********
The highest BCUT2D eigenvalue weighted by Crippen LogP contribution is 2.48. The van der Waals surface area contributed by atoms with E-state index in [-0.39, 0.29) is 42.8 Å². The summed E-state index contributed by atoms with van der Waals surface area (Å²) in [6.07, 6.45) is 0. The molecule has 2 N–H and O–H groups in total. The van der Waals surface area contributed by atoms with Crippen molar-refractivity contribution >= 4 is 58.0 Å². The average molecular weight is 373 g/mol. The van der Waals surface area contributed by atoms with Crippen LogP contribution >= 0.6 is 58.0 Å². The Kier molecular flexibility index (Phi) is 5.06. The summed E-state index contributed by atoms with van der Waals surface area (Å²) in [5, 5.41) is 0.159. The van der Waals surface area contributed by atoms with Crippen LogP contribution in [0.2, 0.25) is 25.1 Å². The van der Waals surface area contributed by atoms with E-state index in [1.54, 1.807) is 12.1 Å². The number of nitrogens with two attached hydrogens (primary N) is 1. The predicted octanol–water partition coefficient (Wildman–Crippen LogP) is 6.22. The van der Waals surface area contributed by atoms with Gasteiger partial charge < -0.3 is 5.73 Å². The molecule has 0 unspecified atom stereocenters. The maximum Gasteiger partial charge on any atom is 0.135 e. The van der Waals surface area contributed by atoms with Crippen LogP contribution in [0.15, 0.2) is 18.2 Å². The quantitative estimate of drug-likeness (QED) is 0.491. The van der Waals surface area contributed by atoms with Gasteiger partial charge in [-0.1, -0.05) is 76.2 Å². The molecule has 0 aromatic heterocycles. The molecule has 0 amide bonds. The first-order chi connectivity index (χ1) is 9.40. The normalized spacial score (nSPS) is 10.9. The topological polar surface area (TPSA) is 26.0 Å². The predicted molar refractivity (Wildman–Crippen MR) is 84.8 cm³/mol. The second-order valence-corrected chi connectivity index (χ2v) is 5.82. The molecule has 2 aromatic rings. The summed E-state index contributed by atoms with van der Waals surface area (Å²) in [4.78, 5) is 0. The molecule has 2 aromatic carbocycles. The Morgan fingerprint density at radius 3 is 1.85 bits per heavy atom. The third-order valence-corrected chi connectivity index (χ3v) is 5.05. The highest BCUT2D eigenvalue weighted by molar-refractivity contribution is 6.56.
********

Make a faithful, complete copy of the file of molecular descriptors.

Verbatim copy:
The highest BCUT2D eigenvalue weighted by Crippen LogP contribution is 2.48. The van der Waals surface area contributed by atoms with E-state index in [-0.39, 0.29) is 42.8 Å². The summed E-state index contributed by atoms with van der Waals surface area (Å²) in [6.07, 6.45) is 0. The molecule has 2 N–H and O–H groups in total. The van der Waals surface area contributed by atoms with Crippen molar-refractivity contribution >= 4 is 58.0 Å². The average molecular weight is 373 g/mol. The van der Waals surface area contributed by atoms with Crippen LogP contribution >= 0.6 is 58.0 Å². The Kier molecular flexibility index (Phi) is 5.06. The summed E-state index contributed by atoms with van der Waals surface area (Å²) in [5, 5.41) is 0.159. The van der Waals surface area contributed by atoms with Crippen LogP contribution in [0.2, 0.25) is 25.1 Å². The van der Waals surface area contributed by atoms with E-state index in [1.54, 1.807) is 12.1 Å². The number of nitrogens with two attached hydrogens (primary N) is 1. The predicted octanol–water partition coefficient (Wildman–Crippen LogP) is 6.22. The van der Waals surface area contributed by atoms with Gasteiger partial charge < -0.3 is 5.73 Å². The molecule has 0 unspecified atom stereocenters. The maximum Gasteiger partial charge on any atom is 0.135 e. The van der Waals surface area contributed by atoms with Crippen LogP contribution in [0.15, 0.2) is 18.2 Å². The quantitative estimate of drug-likeness (QED) is 0.491. The van der Waals surface area contributed by atoms with Gasteiger partial charge in [-0.1, -0.05) is 76.2 Å². The molecule has 0 aromatic heterocycles. The molecule has 0 amide bonds. The first-order chi connectivity index (χ1) is 9.40. The normalized spacial score (nSPS) is 10.9. The topological polar surface area (TPSA) is 26.0 Å². The predicted molar refractivity (Wildman–Crippen MR) is 84.8 cm³/mol. The second-order valence-corrected chi connectivity index (χ2v) is 5.82. The molecule has 2 aromatic rings. The summed E-state index contributed by atoms with van der Waals surface area (Å²) in [4.78, 5) is 0. The molecule has 2 aromatic carbocycles. The Morgan fingerprint density at radius 3 is 1.85 bits per heavy atom. The third-order valence-corrected chi connectivity index (χ3v) is 5.05. The highest BCUT2D eigenvalue weighted by molar-refractivity contribution is 6.56.